Notes from the road: Hunter Valley #2
Bruce Springsteen is rock’s equivalent of a tightrope walker. A trapeze artist, his only safety net is fifty years of experience and a band he trusts. Human being’s generally crave order: while nature thrives on chaos. Bruce Springsteen mixes both components and reinvents himself every night.
Tonight the tour bus is still in wine country, so Bruce gets his band together to learn a new song. The sun is starting to drop and Curtis King Jr. walks on stage brushing a guiro and the rest of the band follow one by one. A groove starts to build and Bruce opens with the spoken word monologue from Eric Burdon & War’s "Spill The Wine", then … BOOM! The chorus hits and 17 000 people are singing it. Michelle Moore plays the temptress with wine and bottle in hand. It’s pure theatre as the band run with the infectious riff and the horns hit it out of the park.
"My Love Will Not Let You Down" is next and tonight it is incendiary. Four guitars shredding the riff, Garry Tallent’s killer bass lines and Max Weinberg’s powerhouse drum fills take the song into that magic place where your brain is completely in the ‘moment’. "Death To My Hometown" is typically rousing and is followed by a Bruce ‘audible’ as he calls for "Seeds". The band plays the dirtiest riff this side of the Mississippi Delta and again the horns are blazing out their lines.
"Out In The Street" sees Bruce out among the fans and he starts collecting signs. One request is unravelled letter by letter on the big screen: R. O. S … it’s "Rosalita (Come Out Tonight)" and it’s performed in all its wide-screen glory. As the ending becomes more frenetic, Bruce ups the antics. Steve gets his ear bitten and the pair play out their best Three Stooges moves for the big screen … complete with Bruce’s best canine impression.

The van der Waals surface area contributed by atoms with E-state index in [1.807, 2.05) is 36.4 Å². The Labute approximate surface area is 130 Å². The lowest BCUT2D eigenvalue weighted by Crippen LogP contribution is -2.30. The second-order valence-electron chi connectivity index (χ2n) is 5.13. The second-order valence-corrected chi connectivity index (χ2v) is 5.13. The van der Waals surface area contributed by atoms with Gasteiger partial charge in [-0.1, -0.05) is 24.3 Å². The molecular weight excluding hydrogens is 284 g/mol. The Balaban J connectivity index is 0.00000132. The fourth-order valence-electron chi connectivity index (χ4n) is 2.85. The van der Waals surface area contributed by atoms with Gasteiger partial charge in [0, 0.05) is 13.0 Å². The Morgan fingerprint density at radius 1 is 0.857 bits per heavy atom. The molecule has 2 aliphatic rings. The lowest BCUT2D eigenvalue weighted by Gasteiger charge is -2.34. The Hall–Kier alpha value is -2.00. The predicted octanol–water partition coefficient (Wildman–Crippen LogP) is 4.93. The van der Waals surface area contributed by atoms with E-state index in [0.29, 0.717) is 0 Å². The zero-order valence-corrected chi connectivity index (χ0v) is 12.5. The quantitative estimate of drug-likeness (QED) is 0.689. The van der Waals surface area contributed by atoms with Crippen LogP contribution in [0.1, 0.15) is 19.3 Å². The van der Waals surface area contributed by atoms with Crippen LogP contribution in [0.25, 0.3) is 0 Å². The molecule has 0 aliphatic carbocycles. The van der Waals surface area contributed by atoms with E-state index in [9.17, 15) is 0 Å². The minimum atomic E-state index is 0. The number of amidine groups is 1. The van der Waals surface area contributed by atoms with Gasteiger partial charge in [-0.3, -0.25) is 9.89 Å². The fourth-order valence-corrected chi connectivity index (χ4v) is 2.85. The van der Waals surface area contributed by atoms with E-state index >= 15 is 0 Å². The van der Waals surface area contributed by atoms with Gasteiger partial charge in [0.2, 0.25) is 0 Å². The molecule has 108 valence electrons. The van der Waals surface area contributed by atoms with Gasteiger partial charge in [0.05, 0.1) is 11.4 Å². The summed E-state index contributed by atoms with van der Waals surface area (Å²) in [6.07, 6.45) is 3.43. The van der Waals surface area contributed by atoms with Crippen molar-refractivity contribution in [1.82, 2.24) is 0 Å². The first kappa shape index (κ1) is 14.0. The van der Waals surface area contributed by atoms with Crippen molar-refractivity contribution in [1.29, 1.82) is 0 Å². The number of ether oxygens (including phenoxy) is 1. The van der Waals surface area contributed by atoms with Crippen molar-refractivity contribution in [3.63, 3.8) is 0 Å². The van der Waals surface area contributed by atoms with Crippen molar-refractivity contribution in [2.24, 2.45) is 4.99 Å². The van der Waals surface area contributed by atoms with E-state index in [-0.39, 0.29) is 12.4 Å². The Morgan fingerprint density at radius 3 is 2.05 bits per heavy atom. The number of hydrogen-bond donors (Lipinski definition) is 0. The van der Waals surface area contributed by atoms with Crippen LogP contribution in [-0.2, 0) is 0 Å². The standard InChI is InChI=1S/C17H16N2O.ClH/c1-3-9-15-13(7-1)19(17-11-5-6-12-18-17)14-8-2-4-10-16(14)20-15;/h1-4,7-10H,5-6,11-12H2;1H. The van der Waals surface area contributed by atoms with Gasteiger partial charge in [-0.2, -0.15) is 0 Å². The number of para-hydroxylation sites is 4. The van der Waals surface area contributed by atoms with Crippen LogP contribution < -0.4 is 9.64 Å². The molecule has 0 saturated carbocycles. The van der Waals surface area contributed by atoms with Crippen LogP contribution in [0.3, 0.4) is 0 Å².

"High Hopes" is delivered with passion. Charlie’s accordion shines and Tom Morello sets the benchmark for the type of off-the-chart- solos he’ll be playing for the rest of the night. "Just Like Fire Would" is played like the band own it. Never has so much joyful singing conjoined with a murder ballad as it has tonight on the rockabilly infused "Johnny 99".
"Heaven’s Wall" remains a standout from the new album High Hopes, while the opening gambit of ‘raise your hand’ enhances the mood of a modern gospel classic. The band faltered on the opening bars of Brilliant Disguise, before Bruce re-set the course. It was that ‘little bit of chaos’ which makes a set list so memorable, and tonight Brilliant Disguise was just that … brilliant.
"Human Touch" followed and featured superb lead guitar from Bruce: while the final hook in the song set the venue alight (Again the horns brought so much to the arrangement).
Bruce set the scene with a little chat pre-"I’m Going Down", which added to the context of the song and kept the audience on their collective feet. "Pay Me My Money Down" saw Bruce bring the ensemble to the front. Then, for a minute, all we heard was Charlie on accordion before Bruce hummed out a riff for the rest of the troupe to follow. "Shackled And Drawn" was next. The band went into high gear with "Radio Nowhere". The song was so well received you’d be forgiven for thinking that is was currently in the Top 40. The main set was rounded out with an intense a triumvirate as you’re likely to hear: "The Rising", "The Ghost of Tom Joad" and "Badlands".
Dedicating the first song of the encore to the late Dan Federici, Bruce, with Roy on accordion, gave a gorgeous reading of "4th Of July, Asbury Park (Sandy)". A tour premiere, it was followed by … wait for it… "Born In The USA", "Born To Run" … a plea to ‘shake those Australian asses’, "Ramrod" and "Dancing In The Dark". "Tenth Avenue Freeze-Out" was once again magnificent, before Bruce asked if we were ‘ready to quit’. Of course we weren’t and neither was he. Doused by Steve who wrung a wet sponge over his face, Bruce rallied for a glorious cover of John Fogerty’s "Rocking All Over The World" that came with fireworks launched in a neighbouring field.
Someone held up a sign for "I Wish I Were Blind" and Bruce enquired if a heart had been broken. ‘No’ was the answer. ‘So you’re an art lover’ offered Bruce before playing a spell binding version of the tune where you could’ve heard a pin drop. Still alone, on his acoustic guitar, Bruce finished the night with "Thunder Road". Again, there was silence as the tightrope walker held the audience spellbound.